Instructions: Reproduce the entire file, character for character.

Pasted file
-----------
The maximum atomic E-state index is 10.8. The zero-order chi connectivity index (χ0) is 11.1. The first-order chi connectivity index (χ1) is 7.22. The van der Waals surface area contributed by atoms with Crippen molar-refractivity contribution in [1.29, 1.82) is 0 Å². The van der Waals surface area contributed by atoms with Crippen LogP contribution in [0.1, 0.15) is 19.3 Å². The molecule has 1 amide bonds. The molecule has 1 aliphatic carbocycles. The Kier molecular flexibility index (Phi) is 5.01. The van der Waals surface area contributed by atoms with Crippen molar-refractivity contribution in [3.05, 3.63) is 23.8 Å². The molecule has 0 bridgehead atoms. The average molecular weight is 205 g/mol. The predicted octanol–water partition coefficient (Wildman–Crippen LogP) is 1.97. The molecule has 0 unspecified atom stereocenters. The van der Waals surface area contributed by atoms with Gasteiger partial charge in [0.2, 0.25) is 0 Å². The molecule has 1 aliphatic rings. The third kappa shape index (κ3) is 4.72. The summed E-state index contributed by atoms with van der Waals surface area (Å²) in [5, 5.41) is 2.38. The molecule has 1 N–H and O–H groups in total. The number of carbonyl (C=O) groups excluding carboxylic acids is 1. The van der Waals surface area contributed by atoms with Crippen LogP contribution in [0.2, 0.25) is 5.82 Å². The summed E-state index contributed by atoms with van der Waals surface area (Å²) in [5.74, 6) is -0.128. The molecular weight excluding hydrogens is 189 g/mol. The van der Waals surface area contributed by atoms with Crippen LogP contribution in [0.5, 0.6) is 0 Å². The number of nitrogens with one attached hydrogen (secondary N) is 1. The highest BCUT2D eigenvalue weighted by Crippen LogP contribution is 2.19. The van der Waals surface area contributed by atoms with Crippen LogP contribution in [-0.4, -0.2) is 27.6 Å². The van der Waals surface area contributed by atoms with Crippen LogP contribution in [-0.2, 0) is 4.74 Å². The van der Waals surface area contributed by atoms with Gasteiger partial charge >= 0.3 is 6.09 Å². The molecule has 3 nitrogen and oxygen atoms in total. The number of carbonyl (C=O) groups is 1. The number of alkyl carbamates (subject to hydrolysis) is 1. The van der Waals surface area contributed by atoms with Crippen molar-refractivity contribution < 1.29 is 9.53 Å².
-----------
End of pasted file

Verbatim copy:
The maximum atomic E-state index is 10.8. The zero-order chi connectivity index (χ0) is 11.1. The first-order chi connectivity index (χ1) is 7.22. The van der Waals surface area contributed by atoms with Crippen molar-refractivity contribution in [1.29, 1.82) is 0 Å². The van der Waals surface area contributed by atoms with Crippen LogP contribution in [0.1, 0.15) is 19.3 Å². The molecule has 1 amide bonds. The molecule has 1 aliphatic carbocycles. The Kier molecular flexibility index (Phi) is 5.01. The van der Waals surface area contributed by atoms with Crippen molar-refractivity contribution in [3.05, 3.63) is 23.8 Å². The molecule has 0 bridgehead atoms. The average molecular weight is 205 g/mol. The predicted octanol–water partition coefficient (Wildman–Crippen LogP) is 1.97. The molecule has 0 unspecified atom stereocenters. The van der Waals surface area contributed by atoms with Gasteiger partial charge in [0.2, 0.25) is 0 Å². The molecule has 1 aliphatic rings. The third kappa shape index (κ3) is 4.72. The summed E-state index contributed by atoms with van der Waals surface area (Å²) in [5, 5.41) is 2.38. The molecule has 1 N–H and O–H groups in total. The number of carbonyl (C=O) groups excluding carboxylic acids is 1. The van der Waals surface area contributed by atoms with Crippen LogP contribution in [0.2, 0.25) is 5.82 Å². The summed E-state index contributed by atoms with van der Waals surface area (Å²) in [5.74, 6) is -0.128. The molecular weight excluding hydrogens is 189 g/mol. The van der Waals surface area contributed by atoms with Crippen LogP contribution in [0.5, 0.6) is 0 Å². The number of nitrogens with one attached hydrogen (secondary N) is 1. The highest BCUT2D eigenvalue weighted by Crippen LogP contribution is 2.19. The van der Waals surface area contributed by atoms with Crippen LogP contribution in [-0.4, -0.2) is 27.6 Å². The van der Waals surface area contributed by atoms with Crippen LogP contribution in [-0.2, 0) is 4.74 Å². The van der Waals surface area contributed by atoms with Gasteiger partial charge >= 0.3 is 6.09 Å². The molecule has 3 nitrogen and oxygen atoms in total. The number of carbonyl (C=O) groups is 1. The number of alkyl carbamates (subject to hydrolysis) is 1. The van der Waals surface area contributed by atoms with Crippen molar-refractivity contribution < 1.29 is 9.53 Å².